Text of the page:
Article featured on Summit Ortho written by Kyle Hall, DPT
Although it is often overlooked, balance is an important part of your overall physical fitness. Poor balance increases your chance of falls or other causes of injury and can reduce your overall mobility.
“Your body relies on three things for balance: your eyes, your inner ear, and receptors in your joints — that’s the part that can decline with age or injury,” Hall said. These joint receptors contribute to balance by sending signals back to the brain to tell you that you are falling or that there is more pressure to one side or another.
How can I improve my balance?
Yoga and Pilates are excellent for improving your steadiness, and core-strengthening exercises like planks and straight leg raises can help as well. Heel raises can increase ankle strength, which can help support you if you wobble. But if you have problems with your balance, it may be smart to add specific balance-building exercises into your daily routine three to five times a week.
A typical progression of balance exercises may include:
- Weight shifting from side to side, forward and backward, and along a diagonal. You can stand in a corner or in a doorframe so that you can use the wall to balance yourself, if needed.
- Tandem stance — standing with your feet heel to toe, as if you’re on a balance beam. This gives you a narrow base of support, challenging your balance. To add difficulty, you can close your eyes or stand on something soft and uneven, like a pillow.
- Standing on one foot for 30 seconds — for more challenge, close your eyes.
- Doing the “Superman,” reaching your arms forward, with one leg out behind you.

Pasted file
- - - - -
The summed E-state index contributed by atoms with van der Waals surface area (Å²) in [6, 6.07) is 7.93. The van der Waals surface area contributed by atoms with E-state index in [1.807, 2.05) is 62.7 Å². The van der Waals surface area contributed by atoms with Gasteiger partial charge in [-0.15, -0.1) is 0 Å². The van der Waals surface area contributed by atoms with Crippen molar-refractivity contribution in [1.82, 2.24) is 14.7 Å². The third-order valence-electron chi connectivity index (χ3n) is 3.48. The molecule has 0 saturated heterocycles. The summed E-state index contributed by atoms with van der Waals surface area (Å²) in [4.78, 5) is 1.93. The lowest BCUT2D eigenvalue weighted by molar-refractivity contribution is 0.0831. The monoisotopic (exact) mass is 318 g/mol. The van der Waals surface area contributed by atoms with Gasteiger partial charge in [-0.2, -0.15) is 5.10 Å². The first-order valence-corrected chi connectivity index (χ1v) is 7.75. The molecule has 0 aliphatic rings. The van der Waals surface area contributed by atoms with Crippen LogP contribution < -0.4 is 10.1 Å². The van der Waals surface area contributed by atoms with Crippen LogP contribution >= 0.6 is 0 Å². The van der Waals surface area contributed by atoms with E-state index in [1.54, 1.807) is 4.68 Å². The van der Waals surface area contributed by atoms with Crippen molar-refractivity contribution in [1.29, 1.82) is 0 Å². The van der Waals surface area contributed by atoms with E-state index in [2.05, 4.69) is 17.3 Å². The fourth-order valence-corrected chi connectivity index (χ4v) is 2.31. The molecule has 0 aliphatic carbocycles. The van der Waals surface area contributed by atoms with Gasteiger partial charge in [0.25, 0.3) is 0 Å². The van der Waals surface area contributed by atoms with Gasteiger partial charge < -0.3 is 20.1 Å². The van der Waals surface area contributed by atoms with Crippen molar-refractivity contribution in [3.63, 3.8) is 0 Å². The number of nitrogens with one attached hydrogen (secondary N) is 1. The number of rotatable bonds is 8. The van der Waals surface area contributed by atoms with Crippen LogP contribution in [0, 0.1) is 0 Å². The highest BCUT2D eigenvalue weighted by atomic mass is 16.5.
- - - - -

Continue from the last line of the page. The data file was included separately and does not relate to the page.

- Walking heel to toe (called a “tandem walk”) or doing a few grapevine steps will help with balance as you move.
If you’re an athlete who wants to attain higher levels of performance, try using a minitrampoline, plyometrics, and box jumps. You can also catch a ball thrown by someone else, with planned and unplanned changes in direction.
Should I be working on balance?
There are several easy ways to test your balance:
“Standing with your feet together and your eyes closed, you should be able to stand for about 30 seconds. If not, balance is something to work on,” Hall said.
Other balance benchmarks include:
- Can you stand in tandem stance (heel to toe) for 30 seconds?
- Can you reach forward about 10 inches without holding on to anything?
- For people ages 65 and under:
- Can you stand on one leg with eyes open for 30 seconds?
- Can you stand on one leg with your eyes closed for 20 seconds?
There are many good balance tests available for free online. Hall suggests the Berg Balance Test, which will tell you if you’re at high risk of falling or should use a cane or walker for safety.
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